Bed Bugs 101

Bed bugs are reddish brown, wingless insects, about the size of a poppy seed. When they bite, they inject their saliva under the skin. If you’re bitten by a bed bug you might start to itch and have red marks if you develop an allergy to the saliva. Bedbugs don’t spread disease, but they are a nuisance.


The human body attracts bedbugs because of its warmth and the presence of carbon dioxide. They feed on human blood or the blood of warm-blooded animals.


Bedbugs love to hide from the light, so they’re drawn to small crevices. They typically hide in headboards and footboards, box springs, electrical plates and pictures on walls, electrical appliances, seams and buttons on mattresses and the pleats of curtains. They thrive in beds people sleep in.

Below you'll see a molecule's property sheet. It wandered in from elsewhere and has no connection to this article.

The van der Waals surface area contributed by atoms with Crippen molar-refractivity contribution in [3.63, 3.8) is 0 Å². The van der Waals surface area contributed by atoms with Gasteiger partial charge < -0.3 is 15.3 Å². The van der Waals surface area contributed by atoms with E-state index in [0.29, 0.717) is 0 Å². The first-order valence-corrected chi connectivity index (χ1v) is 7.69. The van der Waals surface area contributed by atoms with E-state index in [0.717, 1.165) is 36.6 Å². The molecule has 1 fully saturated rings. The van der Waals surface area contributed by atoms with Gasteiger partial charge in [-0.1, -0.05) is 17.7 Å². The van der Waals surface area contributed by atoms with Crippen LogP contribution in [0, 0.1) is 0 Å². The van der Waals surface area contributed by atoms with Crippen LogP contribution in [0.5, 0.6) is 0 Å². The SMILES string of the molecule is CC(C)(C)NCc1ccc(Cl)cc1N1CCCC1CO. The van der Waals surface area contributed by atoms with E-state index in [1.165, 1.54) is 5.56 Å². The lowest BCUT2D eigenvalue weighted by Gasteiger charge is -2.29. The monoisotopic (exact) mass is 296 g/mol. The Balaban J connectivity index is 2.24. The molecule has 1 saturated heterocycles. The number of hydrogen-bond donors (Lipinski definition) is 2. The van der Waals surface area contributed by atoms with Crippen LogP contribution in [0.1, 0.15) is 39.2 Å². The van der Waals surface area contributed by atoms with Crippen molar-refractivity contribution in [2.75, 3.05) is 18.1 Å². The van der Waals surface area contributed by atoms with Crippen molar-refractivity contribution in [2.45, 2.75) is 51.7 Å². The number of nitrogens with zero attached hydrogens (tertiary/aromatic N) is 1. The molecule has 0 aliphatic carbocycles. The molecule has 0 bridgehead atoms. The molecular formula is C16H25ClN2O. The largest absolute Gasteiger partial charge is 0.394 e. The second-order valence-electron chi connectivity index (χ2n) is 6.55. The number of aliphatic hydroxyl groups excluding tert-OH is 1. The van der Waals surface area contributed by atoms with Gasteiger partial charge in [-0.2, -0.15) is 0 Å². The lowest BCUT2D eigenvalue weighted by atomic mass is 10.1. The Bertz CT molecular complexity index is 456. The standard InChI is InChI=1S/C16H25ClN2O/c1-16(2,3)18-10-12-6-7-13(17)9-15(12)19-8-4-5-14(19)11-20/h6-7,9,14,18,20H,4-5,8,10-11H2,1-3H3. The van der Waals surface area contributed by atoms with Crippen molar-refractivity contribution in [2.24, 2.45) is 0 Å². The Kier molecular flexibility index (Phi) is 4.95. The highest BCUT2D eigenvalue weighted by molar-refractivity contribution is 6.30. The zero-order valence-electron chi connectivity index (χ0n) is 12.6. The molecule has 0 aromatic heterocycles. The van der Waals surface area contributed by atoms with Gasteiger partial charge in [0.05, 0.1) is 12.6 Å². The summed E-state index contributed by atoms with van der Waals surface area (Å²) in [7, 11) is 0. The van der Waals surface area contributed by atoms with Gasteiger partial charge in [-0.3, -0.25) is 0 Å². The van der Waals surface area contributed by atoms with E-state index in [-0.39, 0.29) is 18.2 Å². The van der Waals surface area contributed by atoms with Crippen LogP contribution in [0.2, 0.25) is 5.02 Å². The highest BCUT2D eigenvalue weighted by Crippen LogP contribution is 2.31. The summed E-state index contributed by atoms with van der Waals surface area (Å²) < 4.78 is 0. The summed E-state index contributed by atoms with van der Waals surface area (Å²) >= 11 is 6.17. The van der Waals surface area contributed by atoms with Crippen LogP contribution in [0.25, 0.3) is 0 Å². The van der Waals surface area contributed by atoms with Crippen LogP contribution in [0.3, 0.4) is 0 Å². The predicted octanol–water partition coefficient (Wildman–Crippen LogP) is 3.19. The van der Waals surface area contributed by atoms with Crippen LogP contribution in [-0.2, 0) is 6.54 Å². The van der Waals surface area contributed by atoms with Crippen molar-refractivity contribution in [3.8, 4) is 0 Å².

Many people think that dirty conditions attract bedbugs, but they don’t feed on waste. Dirty conditions may make it harder to control and get rid of them.


Even if you don’t see a bed bug, you will know they’re attracted to your surroundings if they leave behind evidence of their presence: dark fecal matter that looks like little black spots, small bloody spots, and shed skin.


You can’t avoid attracting bed bugs, but you can take measures to create a less friendly environment. Reduce clutter so they have fewer hiding place; keep the home clean; remove them and any of their eggs by vacuuming; discard a heavily infested mattress.